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Amazon Seeks to Rebut Woody Allen Lawsuit

Amazon has filed a limited rebuttal to a lawsuit from Woody Allen, who has accused the streaming service of dropping him due to the #MeToo movement.

Amazon’s lawyers argue that Allen has become a “pariah” in the film industry. But the motion to dismiss, filed Tuesday in federal court in New York, seeks to throw out only four of Allen’s eight claims, leaving the heart of his complaint untouched.

Amazon distributed Allen’s last two films, “Cafe Society” and “Wonder Wheel,” establishing the streamer as a significant player in the distribution world. In 2017, under the stewardship of Roy Price, Amazon agreed to a four-picture deal with Allen, under which the director was to receive minimum guarantees of at least $68 million, according to the suit.

The first film under the agreement, “A Rainy Day in New York,” was completed in 2018. But by that point, the #MeToo movement was underway, leading to a reconsideration of allegations that Allen had raped his adopted daughter, Dylan Farrow, in 1992. The allegation has resurfaced periodically since then, but until last year it had little apparent effect on Allen’s career.

In the wake of the Harvey Weinstein allegations, and allegations against dozens of other men including Price, actors began to distance themselves from Allen. Amazon decided to put “A Rainy Day in New York” on the shelf, and ultimately indicated that it would not release the film.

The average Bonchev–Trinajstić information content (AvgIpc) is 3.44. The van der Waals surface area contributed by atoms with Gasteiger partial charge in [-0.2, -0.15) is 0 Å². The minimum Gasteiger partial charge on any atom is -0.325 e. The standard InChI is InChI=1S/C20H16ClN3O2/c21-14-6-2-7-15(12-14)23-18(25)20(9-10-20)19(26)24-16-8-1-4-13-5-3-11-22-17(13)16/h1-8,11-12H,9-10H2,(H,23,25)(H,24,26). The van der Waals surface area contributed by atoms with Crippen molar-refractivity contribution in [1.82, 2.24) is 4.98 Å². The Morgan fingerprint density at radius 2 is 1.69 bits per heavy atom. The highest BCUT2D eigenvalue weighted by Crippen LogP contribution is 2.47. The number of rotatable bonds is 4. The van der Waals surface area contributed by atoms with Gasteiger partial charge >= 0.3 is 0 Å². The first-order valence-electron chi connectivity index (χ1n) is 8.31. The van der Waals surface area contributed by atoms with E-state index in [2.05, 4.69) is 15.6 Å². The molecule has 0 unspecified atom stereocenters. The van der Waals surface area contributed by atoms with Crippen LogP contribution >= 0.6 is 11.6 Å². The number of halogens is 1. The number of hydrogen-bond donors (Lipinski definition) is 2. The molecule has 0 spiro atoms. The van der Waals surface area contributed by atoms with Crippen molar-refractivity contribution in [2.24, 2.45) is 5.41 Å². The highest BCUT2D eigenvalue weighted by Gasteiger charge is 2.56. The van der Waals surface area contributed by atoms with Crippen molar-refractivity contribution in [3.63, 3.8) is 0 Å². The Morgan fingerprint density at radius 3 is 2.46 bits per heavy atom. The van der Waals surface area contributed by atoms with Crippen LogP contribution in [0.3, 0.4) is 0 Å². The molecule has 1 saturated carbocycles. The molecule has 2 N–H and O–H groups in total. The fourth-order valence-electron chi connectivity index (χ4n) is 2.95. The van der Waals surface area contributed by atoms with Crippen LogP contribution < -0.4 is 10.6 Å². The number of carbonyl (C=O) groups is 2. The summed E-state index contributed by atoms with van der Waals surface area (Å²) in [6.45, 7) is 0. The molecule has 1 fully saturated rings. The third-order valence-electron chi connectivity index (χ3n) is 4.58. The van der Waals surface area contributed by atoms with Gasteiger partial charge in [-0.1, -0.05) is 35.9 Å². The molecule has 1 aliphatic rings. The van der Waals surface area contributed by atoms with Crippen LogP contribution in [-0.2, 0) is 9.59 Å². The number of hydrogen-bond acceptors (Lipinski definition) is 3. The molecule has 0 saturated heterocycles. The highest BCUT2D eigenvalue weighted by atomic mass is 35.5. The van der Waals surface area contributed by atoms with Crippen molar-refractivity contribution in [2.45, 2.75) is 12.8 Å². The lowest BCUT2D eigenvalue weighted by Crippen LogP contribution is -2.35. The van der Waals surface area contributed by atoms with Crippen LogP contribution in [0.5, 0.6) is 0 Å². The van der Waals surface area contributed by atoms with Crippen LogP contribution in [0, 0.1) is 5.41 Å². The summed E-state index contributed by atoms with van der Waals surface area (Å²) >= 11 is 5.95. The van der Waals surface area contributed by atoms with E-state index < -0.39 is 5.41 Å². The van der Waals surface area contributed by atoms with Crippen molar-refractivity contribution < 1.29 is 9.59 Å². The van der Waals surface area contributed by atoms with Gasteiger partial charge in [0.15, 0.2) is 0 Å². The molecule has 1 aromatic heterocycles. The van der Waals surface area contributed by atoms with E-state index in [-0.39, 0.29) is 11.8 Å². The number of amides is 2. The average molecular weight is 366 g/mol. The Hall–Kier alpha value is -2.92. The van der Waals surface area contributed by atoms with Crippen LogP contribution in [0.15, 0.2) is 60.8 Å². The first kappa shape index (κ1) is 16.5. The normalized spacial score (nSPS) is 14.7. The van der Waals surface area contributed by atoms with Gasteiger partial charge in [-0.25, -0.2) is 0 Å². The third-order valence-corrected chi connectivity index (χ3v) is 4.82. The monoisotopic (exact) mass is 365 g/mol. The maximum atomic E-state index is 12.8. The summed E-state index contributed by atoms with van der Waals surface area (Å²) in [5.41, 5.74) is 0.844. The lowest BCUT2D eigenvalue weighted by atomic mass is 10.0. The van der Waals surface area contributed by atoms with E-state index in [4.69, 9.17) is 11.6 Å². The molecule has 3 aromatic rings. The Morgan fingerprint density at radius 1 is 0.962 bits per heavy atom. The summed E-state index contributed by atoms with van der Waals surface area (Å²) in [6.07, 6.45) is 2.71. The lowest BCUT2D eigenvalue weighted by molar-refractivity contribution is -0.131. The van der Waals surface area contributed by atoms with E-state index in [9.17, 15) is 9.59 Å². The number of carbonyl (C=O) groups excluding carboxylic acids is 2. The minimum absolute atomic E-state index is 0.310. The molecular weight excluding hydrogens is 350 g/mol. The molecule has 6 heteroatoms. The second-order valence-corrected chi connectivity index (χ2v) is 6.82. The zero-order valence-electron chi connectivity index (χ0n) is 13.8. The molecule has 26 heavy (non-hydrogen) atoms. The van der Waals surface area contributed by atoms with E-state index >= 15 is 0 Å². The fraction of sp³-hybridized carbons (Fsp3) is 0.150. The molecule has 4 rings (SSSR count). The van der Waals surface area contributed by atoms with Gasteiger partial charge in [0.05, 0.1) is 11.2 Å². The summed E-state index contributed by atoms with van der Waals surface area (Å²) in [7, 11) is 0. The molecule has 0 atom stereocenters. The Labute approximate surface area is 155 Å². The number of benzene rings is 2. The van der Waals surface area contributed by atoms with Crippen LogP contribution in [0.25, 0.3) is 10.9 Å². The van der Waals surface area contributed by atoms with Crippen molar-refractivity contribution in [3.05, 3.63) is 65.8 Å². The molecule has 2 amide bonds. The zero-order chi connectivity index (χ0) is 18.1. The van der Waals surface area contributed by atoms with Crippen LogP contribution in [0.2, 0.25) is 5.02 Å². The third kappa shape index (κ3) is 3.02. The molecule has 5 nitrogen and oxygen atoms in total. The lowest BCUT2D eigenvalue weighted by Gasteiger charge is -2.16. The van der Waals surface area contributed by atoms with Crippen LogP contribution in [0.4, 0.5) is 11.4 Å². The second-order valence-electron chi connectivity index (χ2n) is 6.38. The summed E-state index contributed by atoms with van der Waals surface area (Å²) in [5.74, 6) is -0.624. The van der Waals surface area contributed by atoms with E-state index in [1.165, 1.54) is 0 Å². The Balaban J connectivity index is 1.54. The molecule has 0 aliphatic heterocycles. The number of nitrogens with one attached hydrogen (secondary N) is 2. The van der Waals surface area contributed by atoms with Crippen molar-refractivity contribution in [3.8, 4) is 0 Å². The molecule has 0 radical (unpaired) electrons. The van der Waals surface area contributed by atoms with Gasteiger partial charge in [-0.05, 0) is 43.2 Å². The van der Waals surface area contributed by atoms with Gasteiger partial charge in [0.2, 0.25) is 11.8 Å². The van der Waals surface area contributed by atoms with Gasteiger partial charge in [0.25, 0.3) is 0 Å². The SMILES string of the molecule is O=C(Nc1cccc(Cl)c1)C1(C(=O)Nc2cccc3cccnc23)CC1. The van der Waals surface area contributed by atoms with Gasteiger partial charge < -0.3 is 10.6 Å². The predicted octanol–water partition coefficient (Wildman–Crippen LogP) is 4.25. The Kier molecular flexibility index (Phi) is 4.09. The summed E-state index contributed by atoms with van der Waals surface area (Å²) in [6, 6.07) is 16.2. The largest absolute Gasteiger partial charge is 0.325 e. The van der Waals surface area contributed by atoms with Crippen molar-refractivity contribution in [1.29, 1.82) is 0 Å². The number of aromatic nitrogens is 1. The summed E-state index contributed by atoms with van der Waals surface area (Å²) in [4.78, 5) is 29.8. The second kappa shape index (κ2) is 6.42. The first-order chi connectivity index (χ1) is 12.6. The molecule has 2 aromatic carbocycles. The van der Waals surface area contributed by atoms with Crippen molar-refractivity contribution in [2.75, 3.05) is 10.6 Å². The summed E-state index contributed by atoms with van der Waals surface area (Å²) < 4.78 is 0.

In his complaint, Allen calls the rape claim “a 25-year old, baseless allegation” and notes that it was known to Amazon well before Amazon agreed to the four-picture deal.

Amazon has also refused to produce the other three pictures called for under the agreement.

In its motion to dismiss, Amazon cites an interview Allen gave to Rolling Stone in October 2017, in which he said that the Weinstein scandal was “very sad for everybody involved.”

“You also don’t want it to lead to a witch hunt atmosphere, a Salem atmosphere, where every guy in an office who winks at a woman is suddenly having to call a lawyer to defend himself,” Allen continued. “That’s not right either.”

Allen later clarified the remarks, saying that Weinstein was “a sad, sick man.”

Amazon contends that those comments showed that Allen “failed to grasp the gravity of the issues or the implications for his own career.” Amazon argues that the comments had a cascading effect that made it impossible for the streamer to capitalize on the four-picture deal.

“As a result, Amazon was justified in terminating its relationship with Allen, and Plaintiffs ultimately will not recover any of the relief they seek,” Amazon’s lawyers wrote.

The filing does not claim that Allen’s remarks constituted a breach of their agreement. The motion asked the court only to dismiss four counts because they “are duplicative of their central breach claims or otherwise fail as a matter of law.”

Amazon is represented by Robert N. Klieger of Hueston Hennigan LLP. Allen is represented by Julia M. Beskin, Donald J. Reinhard, II, John B. Quinn, and Gary E. Gans of Quinn Emmanuel Urquhart & Sullivan LLP.

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